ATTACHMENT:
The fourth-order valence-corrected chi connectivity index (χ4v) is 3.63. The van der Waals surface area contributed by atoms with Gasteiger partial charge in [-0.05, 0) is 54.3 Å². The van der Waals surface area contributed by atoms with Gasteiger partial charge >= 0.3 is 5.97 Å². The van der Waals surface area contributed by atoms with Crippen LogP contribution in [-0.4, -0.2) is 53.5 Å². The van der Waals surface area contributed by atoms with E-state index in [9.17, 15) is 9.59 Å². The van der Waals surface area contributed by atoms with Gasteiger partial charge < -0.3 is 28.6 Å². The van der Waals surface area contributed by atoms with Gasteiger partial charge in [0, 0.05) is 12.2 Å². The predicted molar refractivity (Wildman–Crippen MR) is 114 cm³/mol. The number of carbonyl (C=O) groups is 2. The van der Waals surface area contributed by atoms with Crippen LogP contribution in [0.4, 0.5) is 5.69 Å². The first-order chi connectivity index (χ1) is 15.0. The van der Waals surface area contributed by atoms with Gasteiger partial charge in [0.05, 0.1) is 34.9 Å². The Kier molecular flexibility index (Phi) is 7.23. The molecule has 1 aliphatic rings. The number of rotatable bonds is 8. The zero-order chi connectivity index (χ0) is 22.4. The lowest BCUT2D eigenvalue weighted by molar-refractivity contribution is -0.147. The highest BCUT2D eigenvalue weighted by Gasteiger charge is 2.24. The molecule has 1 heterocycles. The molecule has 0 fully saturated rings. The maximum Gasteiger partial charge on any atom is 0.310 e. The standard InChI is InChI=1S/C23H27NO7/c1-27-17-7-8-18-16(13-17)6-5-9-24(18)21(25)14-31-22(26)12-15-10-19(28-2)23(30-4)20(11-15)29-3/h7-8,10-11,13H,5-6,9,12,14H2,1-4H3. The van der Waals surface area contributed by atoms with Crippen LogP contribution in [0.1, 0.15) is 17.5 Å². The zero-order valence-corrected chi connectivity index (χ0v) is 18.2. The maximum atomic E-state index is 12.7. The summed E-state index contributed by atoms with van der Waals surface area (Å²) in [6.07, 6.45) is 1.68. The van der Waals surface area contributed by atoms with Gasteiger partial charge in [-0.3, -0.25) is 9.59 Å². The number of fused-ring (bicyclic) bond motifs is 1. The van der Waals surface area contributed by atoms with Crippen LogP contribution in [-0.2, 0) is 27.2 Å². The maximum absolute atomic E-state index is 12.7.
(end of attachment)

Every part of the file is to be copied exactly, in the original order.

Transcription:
The fourth-order valence-corrected chi connectivity index (χ4v) is 3.63. The van der Waals surface area contributed by atoms with Gasteiger partial charge in [-0.05, 0) is 54.3 Å². The van der Waals surface area contributed by atoms with Gasteiger partial charge >= 0.3 is 5.97 Å². The van der Waals surface area contributed by atoms with Crippen LogP contribution in [-0.4, -0.2) is 53.5 Å². The van der Waals surface area contributed by atoms with E-state index in [9.17, 15) is 9.59 Å². The van der Waals surface area contributed by atoms with Gasteiger partial charge < -0.3 is 28.6 Å². The van der Waals surface area contributed by atoms with Gasteiger partial charge in [0, 0.05) is 12.2 Å². The predicted molar refractivity (Wildman–Crippen MR) is 114 cm³/mol. The number of carbonyl (C=O) groups is 2. The van der Waals surface area contributed by atoms with Crippen LogP contribution in [0.4, 0.5) is 5.69 Å². The first-order chi connectivity index (χ1) is 15.0. The van der Waals surface area contributed by atoms with Gasteiger partial charge in [0.05, 0.1) is 34.9 Å². The Kier molecular flexibility index (Phi) is 7.23. The molecule has 1 aliphatic rings. The number of rotatable bonds is 8. The zero-order chi connectivity index (χ0) is 22.4. The lowest BCUT2D eigenvalue weighted by molar-refractivity contribution is -0.147. The highest BCUT2D eigenvalue weighted by Gasteiger charge is 2.24. The molecule has 1 heterocycles. The molecule has 0 fully saturated rings. The maximum Gasteiger partial charge on any atom is 0.310 e. The standard InChI is InChI=1S/C23H27NO7/c1-27-17-7-8-18-16(13-17)6-5-9-24(18)21(25)14-31-22(26)12-15-10-19(28-2)23(30-4)20(11-15)29-3/h7-8,10-11,13H,5-6,9,12,14H2,1-4H3. The van der Waals surface area contributed by atoms with Crippen LogP contribution in [0.1, 0.15) is 17.5 Å². The zero-order valence-corrected chi connectivity index (χ0v) is 18.2. The maximum atomic E-state index is 12.7. The summed E-state index contributed by atoms with van der Waals surface area (Å²) in [6.07, 6.45) is 1.68. The van der Waals surface area contributed by atoms with Gasteiger partial charge in [-0.3, -0.25) is 9.59 Å². The number of fused-ring (bicyclic) bond motifs is 1. The van der Waals surface area contributed by atoms with Crippen LogP contribution in [-0.2, 0) is 27.2 Å². The maximum absolute atomic E-state index is 12.7.